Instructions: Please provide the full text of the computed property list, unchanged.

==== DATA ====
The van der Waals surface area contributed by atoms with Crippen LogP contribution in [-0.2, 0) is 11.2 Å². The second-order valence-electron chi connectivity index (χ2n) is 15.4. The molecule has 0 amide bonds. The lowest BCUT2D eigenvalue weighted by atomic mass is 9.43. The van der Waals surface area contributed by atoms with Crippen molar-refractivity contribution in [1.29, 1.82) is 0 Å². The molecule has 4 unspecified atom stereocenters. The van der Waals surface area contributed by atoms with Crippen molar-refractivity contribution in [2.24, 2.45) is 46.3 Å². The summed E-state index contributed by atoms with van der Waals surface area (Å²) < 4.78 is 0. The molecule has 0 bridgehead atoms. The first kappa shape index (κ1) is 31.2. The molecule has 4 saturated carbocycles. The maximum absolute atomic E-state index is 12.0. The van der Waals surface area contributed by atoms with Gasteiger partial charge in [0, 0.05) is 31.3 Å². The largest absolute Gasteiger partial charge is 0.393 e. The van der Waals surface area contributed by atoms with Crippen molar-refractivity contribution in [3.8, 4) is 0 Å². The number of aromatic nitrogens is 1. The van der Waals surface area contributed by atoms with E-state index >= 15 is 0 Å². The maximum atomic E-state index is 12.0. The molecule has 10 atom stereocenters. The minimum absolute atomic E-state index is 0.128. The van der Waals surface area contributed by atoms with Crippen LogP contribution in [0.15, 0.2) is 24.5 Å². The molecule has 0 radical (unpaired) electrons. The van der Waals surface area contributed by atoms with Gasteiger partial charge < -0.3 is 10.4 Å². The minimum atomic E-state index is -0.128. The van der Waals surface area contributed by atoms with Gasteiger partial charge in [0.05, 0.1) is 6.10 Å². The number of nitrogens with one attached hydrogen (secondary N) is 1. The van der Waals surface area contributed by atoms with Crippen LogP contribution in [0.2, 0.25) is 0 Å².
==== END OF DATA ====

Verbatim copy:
The van der Waals surface area contributed by atoms with Crippen LogP contribution in [-0.2, 0) is 11.2 Å². The second-order valence-electron chi connectivity index (χ2n) is 15.4. The molecule has 0 amide bonds. The lowest BCUT2D eigenvalue weighted by atomic mass is 9.43. The van der Waals surface area contributed by atoms with Crippen molar-refractivity contribution in [1.29, 1.82) is 0 Å². The molecule has 4 unspecified atom stereocenters. The van der Waals surface area contributed by atoms with Crippen molar-refractivity contribution in [2.24, 2.45) is 46.3 Å². The summed E-state index contributed by atoms with van der Waals surface area (Å²) < 4.78 is 0. The molecule has 0 bridgehead atoms. The first kappa shape index (κ1) is 31.2. The molecule has 4 saturated carbocycles. The maximum absolute atomic E-state index is 12.0. The van der Waals surface area contributed by atoms with Gasteiger partial charge in [0, 0.05) is 31.3 Å². The largest absolute Gasteiger partial charge is 0.393 e. The van der Waals surface area contributed by atoms with Crippen molar-refractivity contribution in [3.8, 4) is 0 Å². The number of aromatic nitrogens is 1. The van der Waals surface area contributed by atoms with E-state index >= 15 is 0 Å². The maximum atomic E-state index is 12.0. The molecule has 10 atom stereocenters. The minimum absolute atomic E-state index is 0.128. The van der Waals surface area contributed by atoms with Crippen LogP contribution in [0.15, 0.2) is 24.5 Å². The molecule has 0 radical (unpaired) electrons. The van der Waals surface area contributed by atoms with Gasteiger partial charge < -0.3 is 10.4 Å². The minimum atomic E-state index is -0.128. The van der Waals surface area contributed by atoms with Gasteiger partial charge in [0.05, 0.1) is 6.10 Å². The number of nitrogens with one attached hydrogen (secondary N) is 1. The van der Waals surface area contributed by atoms with Crippen LogP contribution in [0.2, 0.25) is 0 Å².